Waiting. It is part of life. You know when you get to the doctor's office there is going to be a wait. You know when you arrive at an airport you will be waiting for your luggage. In Sydney one month, I kept track. During that month I spent 4 hours and 12 minutes waiting for the bus. I was lucky in that there were three bus routes that took me from my home to the church otherwise it could have been longer. It was a few minutes here, and a few minutes there but by the end of the month it all added up.
In some ways that was wasted time. I could have been home writing a sermon or making that phone call I needed to make. I could clean the house. Sometimes I made good use of the time. I would listen to a podcast or an audio book on my phone. Sometimes I would play Sudoku on my phone. Sometimes I would look at the app on my phone and laugh because it said the next bus was due in one minute and there was not a bus in sight. I could have walked home sometimes faster than taking the bus, but often it was too hot or wet, or I was too lazy. So I found myself on Military Road waiting for the 143, 144, or the 257 to get me home.
I remember once in Toronto, I was one of 9 people and a young puppy who got stuck in an elevator. We were in there 45 minutes. One woman had a panic attack. Some of us talked to try to relieve the tension. The puppy, with a very full bladder remarkably held it in all that time. When we were finally able to get out of the elevator, another woman said in disgust that she just wanted 45 minutes of her life back. Obviously she was not a patient when she had to wait.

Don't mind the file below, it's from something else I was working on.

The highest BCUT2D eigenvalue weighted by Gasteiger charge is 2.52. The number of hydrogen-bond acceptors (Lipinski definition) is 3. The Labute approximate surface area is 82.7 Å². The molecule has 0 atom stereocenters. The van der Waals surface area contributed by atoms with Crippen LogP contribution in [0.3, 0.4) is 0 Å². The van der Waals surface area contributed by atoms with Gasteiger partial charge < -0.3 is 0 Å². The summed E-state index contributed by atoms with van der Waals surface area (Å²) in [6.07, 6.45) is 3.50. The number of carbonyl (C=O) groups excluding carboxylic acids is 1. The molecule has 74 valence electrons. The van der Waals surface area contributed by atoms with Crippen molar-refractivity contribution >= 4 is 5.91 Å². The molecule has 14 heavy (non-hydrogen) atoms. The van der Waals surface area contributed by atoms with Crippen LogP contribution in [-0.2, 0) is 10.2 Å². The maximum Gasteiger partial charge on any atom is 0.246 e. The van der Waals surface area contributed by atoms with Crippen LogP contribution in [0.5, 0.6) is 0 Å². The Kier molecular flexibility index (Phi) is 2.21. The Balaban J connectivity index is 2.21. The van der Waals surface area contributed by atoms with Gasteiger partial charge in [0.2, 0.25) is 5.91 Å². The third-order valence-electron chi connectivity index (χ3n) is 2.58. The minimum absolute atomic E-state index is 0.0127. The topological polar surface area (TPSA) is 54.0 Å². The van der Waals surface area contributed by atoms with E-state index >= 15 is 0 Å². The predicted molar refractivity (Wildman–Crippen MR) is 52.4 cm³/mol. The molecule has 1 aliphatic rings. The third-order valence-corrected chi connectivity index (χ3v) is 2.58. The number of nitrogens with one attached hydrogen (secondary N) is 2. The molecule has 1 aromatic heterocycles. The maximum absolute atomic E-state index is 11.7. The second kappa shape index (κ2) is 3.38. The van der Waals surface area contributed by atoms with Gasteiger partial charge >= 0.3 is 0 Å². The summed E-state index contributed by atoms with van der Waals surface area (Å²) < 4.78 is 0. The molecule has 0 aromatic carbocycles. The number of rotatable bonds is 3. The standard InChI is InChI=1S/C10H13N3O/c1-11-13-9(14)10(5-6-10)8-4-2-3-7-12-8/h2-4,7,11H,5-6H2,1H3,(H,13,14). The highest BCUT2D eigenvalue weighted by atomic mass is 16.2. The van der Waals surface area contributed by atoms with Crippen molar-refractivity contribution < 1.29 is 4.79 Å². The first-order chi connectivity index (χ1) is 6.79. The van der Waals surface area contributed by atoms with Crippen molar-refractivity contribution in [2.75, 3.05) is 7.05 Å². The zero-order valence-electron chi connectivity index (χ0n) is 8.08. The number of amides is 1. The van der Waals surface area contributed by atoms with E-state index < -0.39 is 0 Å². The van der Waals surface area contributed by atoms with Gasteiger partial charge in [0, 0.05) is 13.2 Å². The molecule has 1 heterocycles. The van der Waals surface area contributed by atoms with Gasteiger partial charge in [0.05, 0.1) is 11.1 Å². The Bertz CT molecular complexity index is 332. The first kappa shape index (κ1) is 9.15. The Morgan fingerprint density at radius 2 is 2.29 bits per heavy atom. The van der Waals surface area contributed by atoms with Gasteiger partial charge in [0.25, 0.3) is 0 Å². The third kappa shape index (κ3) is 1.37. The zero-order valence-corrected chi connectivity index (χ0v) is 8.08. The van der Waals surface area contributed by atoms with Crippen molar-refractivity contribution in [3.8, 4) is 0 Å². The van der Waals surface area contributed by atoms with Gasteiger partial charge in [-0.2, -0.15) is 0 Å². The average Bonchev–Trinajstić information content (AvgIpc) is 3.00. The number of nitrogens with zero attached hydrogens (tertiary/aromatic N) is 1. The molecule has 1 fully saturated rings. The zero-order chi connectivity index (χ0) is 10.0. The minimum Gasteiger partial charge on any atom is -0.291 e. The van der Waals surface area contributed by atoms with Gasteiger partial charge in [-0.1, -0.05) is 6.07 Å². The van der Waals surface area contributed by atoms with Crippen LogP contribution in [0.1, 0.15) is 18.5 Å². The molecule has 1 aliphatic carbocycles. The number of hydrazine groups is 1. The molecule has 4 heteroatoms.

I am not sure any of us like to wait. Some of us do it stoically. Others stamp their feet, look at their watch and sweat bullets. No matter how carefully we plan, there still comes times when we have to wait. One can grumble about it or one can accept it as part of life.
Right now, we are being asked to wait to resume our"normal" lives. COVID has changed so much. Some things are opening up a little bit. There are though heavy restrictions. We can gather in slightly larger groupings, but we need to maintain social distance. Churches could hold gatherings of up to fifteen people but there will be no coffee, no handshakes, no hugs, no singing. It would hardly be "normal." And pity poor number 16. They would not be let in the door. We as church are not good at turning away people. So we wait. We don't like it. We can think of so many other things we would like to do- meet in person, shake hands, give hugs, catch up over tea and a cookie, and so many other things. We have to wait. Blessings.